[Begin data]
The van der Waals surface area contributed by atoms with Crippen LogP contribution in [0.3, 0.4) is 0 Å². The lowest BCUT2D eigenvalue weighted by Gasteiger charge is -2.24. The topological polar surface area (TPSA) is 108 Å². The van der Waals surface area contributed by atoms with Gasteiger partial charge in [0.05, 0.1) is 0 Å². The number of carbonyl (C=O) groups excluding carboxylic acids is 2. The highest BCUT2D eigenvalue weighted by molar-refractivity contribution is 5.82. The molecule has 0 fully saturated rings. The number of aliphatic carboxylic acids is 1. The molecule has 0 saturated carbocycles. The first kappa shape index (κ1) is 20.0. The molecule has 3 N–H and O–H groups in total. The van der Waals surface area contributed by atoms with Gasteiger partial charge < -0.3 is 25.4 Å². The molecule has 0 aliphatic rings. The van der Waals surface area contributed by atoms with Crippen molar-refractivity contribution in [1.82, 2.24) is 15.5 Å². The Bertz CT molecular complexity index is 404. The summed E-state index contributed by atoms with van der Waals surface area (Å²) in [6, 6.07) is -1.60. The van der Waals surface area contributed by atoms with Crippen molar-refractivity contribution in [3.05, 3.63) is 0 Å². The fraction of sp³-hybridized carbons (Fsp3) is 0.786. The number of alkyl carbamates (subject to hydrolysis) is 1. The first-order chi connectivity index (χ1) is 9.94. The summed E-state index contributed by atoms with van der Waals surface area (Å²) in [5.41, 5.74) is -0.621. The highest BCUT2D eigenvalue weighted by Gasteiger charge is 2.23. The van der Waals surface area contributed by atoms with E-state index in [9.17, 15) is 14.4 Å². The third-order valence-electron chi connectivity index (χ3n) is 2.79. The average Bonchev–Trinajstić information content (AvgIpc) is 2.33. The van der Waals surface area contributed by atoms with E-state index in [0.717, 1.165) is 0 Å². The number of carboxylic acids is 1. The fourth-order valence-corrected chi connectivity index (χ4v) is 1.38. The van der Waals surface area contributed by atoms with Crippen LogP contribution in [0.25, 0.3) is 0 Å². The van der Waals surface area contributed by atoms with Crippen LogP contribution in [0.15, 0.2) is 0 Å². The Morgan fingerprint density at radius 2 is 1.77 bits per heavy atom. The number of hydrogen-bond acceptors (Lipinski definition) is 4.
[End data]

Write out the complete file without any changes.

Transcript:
The van der Waals surface area contributed by atoms with Crippen LogP contribution in [0.3, 0.4) is 0 Å². The lowest BCUT2D eigenvalue weighted by Gasteiger charge is -2.24. The topological polar surface area (TPSA) is 108 Å². The van der Waals surface area contributed by atoms with Gasteiger partial charge in [0.05, 0.1) is 0 Å². The number of carbonyl (C=O) groups excluding carboxylic acids is 2. The highest BCUT2D eigenvalue weighted by molar-refractivity contribution is 5.82. The molecule has 0 fully saturated rings. The number of aliphatic carboxylic acids is 1. The molecule has 0 saturated carbocycles. The first kappa shape index (κ1) is 20.0. The molecule has 3 N–H and O–H groups in total. The van der Waals surface area contributed by atoms with Gasteiger partial charge < -0.3 is 25.4 Å². The molecule has 0 aliphatic rings. The van der Waals surface area contributed by atoms with Crippen molar-refractivity contribution in [1.82, 2.24) is 15.5 Å². The Bertz CT molecular complexity index is 404. The summed E-state index contributed by atoms with van der Waals surface area (Å²) in [6, 6.07) is -1.60. The van der Waals surface area contributed by atoms with Crippen molar-refractivity contribution in [3.05, 3.63) is 0 Å². The fraction of sp³-hybridized carbons (Fsp3) is 0.786. The number of alkyl carbamates (subject to hydrolysis) is 1. The first-order chi connectivity index (χ1) is 9.94. The summed E-state index contributed by atoms with van der Waals surface area (Å²) in [5.41, 5.74) is -0.621. The highest BCUT2D eigenvalue weighted by Gasteiger charge is 2.23. The van der Waals surface area contributed by atoms with E-state index in [9.17, 15) is 14.4 Å². The third-order valence-electron chi connectivity index (χ3n) is 2.79. The average Bonchev–Trinajstić information content (AvgIpc) is 2.33. The van der Waals surface area contributed by atoms with E-state index in [0.717, 1.165) is 0 Å². The number of carboxylic acids is 1. The fourth-order valence-corrected chi connectivity index (χ4v) is 1.38. The van der Waals surface area contributed by atoms with Crippen LogP contribution in [0.25, 0.3) is 0 Å². The van der Waals surface area contributed by atoms with Crippen LogP contribution in [0.15, 0.2) is 0 Å². The Morgan fingerprint density at radius 2 is 1.77 bits per heavy atom. The number of hydrogen-bond acceptors (Lipinski definition) is 4.